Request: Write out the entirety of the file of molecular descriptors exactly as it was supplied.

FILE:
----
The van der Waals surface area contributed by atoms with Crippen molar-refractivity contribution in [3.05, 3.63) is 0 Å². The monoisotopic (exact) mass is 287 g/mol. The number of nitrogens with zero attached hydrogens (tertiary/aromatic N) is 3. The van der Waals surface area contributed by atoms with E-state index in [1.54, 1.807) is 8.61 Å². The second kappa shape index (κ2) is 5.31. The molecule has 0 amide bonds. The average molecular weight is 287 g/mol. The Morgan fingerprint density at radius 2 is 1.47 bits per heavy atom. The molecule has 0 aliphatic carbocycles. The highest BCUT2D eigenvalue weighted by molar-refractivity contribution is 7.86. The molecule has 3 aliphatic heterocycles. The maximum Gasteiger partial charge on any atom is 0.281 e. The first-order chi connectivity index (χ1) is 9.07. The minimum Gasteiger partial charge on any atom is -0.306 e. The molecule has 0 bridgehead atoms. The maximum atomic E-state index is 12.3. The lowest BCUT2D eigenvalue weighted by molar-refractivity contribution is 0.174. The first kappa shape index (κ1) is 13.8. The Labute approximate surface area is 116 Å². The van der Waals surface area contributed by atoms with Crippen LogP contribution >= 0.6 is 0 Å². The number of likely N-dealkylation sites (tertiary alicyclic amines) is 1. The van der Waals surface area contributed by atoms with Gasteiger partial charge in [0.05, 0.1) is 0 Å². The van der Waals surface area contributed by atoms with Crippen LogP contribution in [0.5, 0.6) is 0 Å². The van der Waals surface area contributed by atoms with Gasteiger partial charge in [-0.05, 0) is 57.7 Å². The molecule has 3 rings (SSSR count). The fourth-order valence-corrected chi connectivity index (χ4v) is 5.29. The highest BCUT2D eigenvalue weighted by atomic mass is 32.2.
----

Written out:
The van der Waals surface area contributed by atoms with Crippen molar-refractivity contribution in [3.05, 3.63) is 0 Å². The monoisotopic (exact) mass is 287 g/mol. The number of nitrogens with zero attached hydrogens (tertiary/aromatic N) is 3. The van der Waals surface area contributed by atoms with E-state index in [1.54, 1.807) is 8.61 Å². The second kappa shape index (κ2) is 5.31. The molecule has 0 amide bonds. The average molecular weight is 287 g/mol. The Morgan fingerprint density at radius 2 is 1.47 bits per heavy atom. The molecule has 0 aliphatic carbocycles. The highest BCUT2D eigenvalue weighted by molar-refractivity contribution is 7.86. The molecule has 3 aliphatic heterocycles. The maximum Gasteiger partial charge on any atom is 0.281 e. The first-order chi connectivity index (χ1) is 9.07. The minimum Gasteiger partial charge on any atom is -0.306 e. The molecule has 0 bridgehead atoms. The maximum atomic E-state index is 12.3. The lowest BCUT2D eigenvalue weighted by molar-refractivity contribution is 0.174. The first kappa shape index (κ1) is 13.8. The Labute approximate surface area is 116 Å². The van der Waals surface area contributed by atoms with Crippen LogP contribution >= 0.6 is 0 Å². The number of likely N-dealkylation sites (tertiary alicyclic amines) is 1. The van der Waals surface area contributed by atoms with Gasteiger partial charge in [0.05, 0.1) is 0 Å². The van der Waals surface area contributed by atoms with Crippen LogP contribution in [0.5, 0.6) is 0 Å². The van der Waals surface area contributed by atoms with Gasteiger partial charge in [-0.05, 0) is 57.7 Å². The molecule has 3 rings (SSSR count). The fourth-order valence-corrected chi connectivity index (χ4v) is 5.29. The highest BCUT2D eigenvalue weighted by atomic mass is 32.2.